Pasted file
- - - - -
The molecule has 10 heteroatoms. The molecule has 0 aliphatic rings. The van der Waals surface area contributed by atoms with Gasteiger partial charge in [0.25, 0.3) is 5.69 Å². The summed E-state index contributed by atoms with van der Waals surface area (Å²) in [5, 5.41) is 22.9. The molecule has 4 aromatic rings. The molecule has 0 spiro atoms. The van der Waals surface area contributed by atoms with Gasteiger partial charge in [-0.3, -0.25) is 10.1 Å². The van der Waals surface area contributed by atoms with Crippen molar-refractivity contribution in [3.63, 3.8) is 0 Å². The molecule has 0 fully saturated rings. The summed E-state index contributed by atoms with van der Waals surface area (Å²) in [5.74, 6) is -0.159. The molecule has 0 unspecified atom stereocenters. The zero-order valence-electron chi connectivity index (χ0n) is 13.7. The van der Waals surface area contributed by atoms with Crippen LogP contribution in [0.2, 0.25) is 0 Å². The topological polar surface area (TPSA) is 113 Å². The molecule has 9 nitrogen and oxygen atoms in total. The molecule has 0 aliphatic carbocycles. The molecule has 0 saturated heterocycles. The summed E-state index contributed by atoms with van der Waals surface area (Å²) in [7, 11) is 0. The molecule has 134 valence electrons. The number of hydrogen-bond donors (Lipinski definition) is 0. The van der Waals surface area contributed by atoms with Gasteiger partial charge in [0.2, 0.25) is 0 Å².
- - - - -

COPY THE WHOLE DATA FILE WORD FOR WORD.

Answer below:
The molecule has 10 heteroatoms. The molecule has 0 aliphatic rings. The van der Waals surface area contributed by atoms with Gasteiger partial charge in [0.25, 0.3) is 5.69 Å². The summed E-state index contributed by atoms with van der Waals surface area (Å²) in [5, 5.41) is 22.9. The molecule has 4 aromatic rings. The molecule has 0 spiro atoms. The van der Waals surface area contributed by atoms with Gasteiger partial charge in [-0.3, -0.25) is 10.1 Å². The van der Waals surface area contributed by atoms with Crippen molar-refractivity contribution in [3.63, 3.8) is 0 Å². The molecule has 0 fully saturated rings. The summed E-state index contributed by atoms with van der Waals surface area (Å²) in [5.74, 6) is -0.159. The molecule has 0 unspecified atom stereocenters. The zero-order valence-electron chi connectivity index (χ0n) is 13.7. The van der Waals surface area contributed by atoms with Crippen LogP contribution in [0.2, 0.25) is 0 Å². The topological polar surface area (TPSA) is 113 Å². The molecule has 9 nitrogen and oxygen atoms in total. The molecule has 0 aliphatic carbocycles. The molecule has 0 saturated heterocycles. The summed E-state index contributed by atoms with van der Waals surface area (Å²) in [7, 11) is 0. The molecule has 134 valence electrons. The number of hydrogen-bond donors (Lipinski definition) is 0. The van der Waals surface area contributed by atoms with Gasteiger partial charge in [0.2, 0.25) is 0 Å².